Sibling rivalry is not natural. We are not born with preprogrammed circuitry that says “Thou shall be rivals with your sibling.” It is neither inevitable nor something that we have to live with. Unfortunately sibling rivalry arises in many families. How does this happen and what can we do about it?
Rivalry occurs when there is perceived scarcity of a desirable object. A zero sum moment follows: I win only if you lose; you win only if I lose.
Children will vie for objects. The objects change as the children grow but the perception of scarcity perseveres: I want it, there is not enough for everyone, I must assert control and ownership.
As parents we have limited resources, especially time. Don’t lose hope. We can take significant actions to prevent rivalry and to dissolve it if it occurs. Here are three:
Celebrate differences—Children whose unique strengths are recognized and supported grow in self-esteem and fulfillment. Perceived scarcity falls away. There is no motivation for rivalry for children are seen and nourished for who they are. Celebrating differences implies flexibility in family values. We cannot compare children against a rigid standard. “Why aren’t you more like your brother” is a recipe for rivalry.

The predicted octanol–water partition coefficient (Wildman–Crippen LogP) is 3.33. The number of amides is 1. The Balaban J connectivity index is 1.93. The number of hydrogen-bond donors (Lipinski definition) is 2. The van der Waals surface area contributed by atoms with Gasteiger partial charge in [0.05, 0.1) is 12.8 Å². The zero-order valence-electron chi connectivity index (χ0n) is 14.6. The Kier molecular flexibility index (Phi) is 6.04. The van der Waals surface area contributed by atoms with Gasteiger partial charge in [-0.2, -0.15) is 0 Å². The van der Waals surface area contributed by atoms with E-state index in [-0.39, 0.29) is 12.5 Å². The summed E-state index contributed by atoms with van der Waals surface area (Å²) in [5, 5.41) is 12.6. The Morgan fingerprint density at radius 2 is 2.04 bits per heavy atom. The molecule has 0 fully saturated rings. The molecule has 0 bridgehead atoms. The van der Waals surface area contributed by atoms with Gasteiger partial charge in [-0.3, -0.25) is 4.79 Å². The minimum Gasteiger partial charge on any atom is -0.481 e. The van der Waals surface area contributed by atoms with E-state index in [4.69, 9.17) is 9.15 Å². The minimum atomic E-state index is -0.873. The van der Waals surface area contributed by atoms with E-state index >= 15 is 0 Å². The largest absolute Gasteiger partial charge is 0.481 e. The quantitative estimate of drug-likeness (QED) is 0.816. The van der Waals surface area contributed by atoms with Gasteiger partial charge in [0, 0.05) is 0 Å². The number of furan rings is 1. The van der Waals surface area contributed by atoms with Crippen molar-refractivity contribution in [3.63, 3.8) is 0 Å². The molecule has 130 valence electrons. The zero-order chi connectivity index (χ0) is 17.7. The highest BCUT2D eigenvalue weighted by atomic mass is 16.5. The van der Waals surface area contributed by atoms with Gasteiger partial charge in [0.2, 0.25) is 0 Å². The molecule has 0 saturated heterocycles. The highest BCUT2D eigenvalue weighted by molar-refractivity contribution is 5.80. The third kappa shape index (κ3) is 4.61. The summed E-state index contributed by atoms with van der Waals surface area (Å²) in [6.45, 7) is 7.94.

Proper boundaries—Boundaries become places of learning and growth when they emphasize relationship and not objects. They must match the child’s age-specific capacities. And they must be framed so that the child knows our love is not compromised by the sibling rivalry. “I love you. I know it is difficult to give up the object, but we always have one another.” This doesn’t mean the child will melt in your arms (though that does happen). In the long run, however, they will get it that the most important “thing” is who we are together.
Make sure your children know that their love counts—Seek their opinion. Listen when they speak. Show them great respect. Laugh at their jokes; ask questions about their stories. And give whatever time you can without reservation. When they know their love counts they are contributing to the abundance of relationship and thus much less likely to obsess about scarcity.